The idea of a symphony composed of the culled sound effects from the Atari 2600 and Nintendo NES sounds quirky enough to draw my interest.

That’s the premise of Blip Festival 2007, which started today at Eyebeam Gallery in Chelsea and runs through the weekend. I’ll have to find some time to check it out.

From the sound of it, it should be sensory overload, circa 1981:

Each night eight musicians will perform, accompanied by V.J.’s who will live-edit video onstage. Behind them will be a specially designed low-pixel screen that looks like a giant, moving version of Lite-Brite, the electric toy. The effect will be as lo-fi as a high-tech party can get.

Would it be inappropriate to bring along an iPod loaded with a vintage Pac-Man game? Playing a couple of rounds in such surroundings would be an experience unto itself.

by Costa Tsiokos, Thu 11/29/2007 11:15:25 PM
Category: Creative, New Yorkin', Videogames
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Wednesday, November 28, 2021

Ever sit through an office brainstorming session and think, “waste-o-time”? Harvard Business Review has your back by declaring that corporate “outside the box” ideation efforts are too free-form to be effective:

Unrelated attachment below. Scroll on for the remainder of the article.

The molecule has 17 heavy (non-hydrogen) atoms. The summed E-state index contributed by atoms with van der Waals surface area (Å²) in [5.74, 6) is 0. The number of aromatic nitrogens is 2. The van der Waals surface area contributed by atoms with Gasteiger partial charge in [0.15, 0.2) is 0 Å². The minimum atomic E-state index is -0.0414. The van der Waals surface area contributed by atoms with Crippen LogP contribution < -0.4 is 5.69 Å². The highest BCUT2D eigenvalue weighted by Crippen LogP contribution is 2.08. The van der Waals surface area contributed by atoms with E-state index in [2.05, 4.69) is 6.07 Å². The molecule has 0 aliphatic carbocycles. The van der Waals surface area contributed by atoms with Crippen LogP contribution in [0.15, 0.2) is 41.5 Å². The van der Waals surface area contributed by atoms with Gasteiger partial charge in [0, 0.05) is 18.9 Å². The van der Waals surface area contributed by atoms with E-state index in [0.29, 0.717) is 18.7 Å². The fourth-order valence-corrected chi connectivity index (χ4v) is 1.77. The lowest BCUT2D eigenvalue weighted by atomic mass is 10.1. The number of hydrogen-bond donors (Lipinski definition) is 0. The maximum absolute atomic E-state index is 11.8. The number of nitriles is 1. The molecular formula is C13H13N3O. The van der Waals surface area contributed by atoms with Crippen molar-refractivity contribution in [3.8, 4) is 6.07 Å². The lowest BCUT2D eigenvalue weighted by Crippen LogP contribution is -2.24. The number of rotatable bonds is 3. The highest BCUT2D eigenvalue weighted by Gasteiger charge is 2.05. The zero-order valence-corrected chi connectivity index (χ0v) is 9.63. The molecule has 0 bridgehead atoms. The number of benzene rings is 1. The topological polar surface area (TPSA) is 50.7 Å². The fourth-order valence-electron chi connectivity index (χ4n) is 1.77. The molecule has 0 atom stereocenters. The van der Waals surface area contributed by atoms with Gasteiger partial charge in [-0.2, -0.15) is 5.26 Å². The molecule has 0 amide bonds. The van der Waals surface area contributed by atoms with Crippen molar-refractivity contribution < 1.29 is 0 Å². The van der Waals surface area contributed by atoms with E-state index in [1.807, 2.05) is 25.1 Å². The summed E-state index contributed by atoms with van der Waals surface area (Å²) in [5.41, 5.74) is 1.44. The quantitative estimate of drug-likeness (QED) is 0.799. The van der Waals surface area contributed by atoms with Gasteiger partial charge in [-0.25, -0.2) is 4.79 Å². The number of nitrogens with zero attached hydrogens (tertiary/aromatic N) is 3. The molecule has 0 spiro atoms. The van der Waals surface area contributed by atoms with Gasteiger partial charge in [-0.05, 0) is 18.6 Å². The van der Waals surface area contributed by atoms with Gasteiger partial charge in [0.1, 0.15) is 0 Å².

More often than not, pushy people dominate brainstorming sessions, while others remain silent. Empowered by the mantra that “there are no bad ideas,” the session produces random notions along the lines of “Let’s paint it blue!” “We can sell it in Germany!” “How about an upscale version?” and “The problem is the sales force.”

Few of these ideas end up being taken seriously by the participants, and few deserve to be. In their experience, the authors have found that managers are at their most creative when focused on specific, provocative questions. This brings out the best in people who are used to being creative within limits, while also keeping the ideas within the realm of the possible.

You can’t expect someone conditioned to think within proscribed strictures to suddenly become creatively unbound when the chains are lifted. Besides, everyone knows consultants are the way to go for fresh conceptualization (said the consultant ;) ).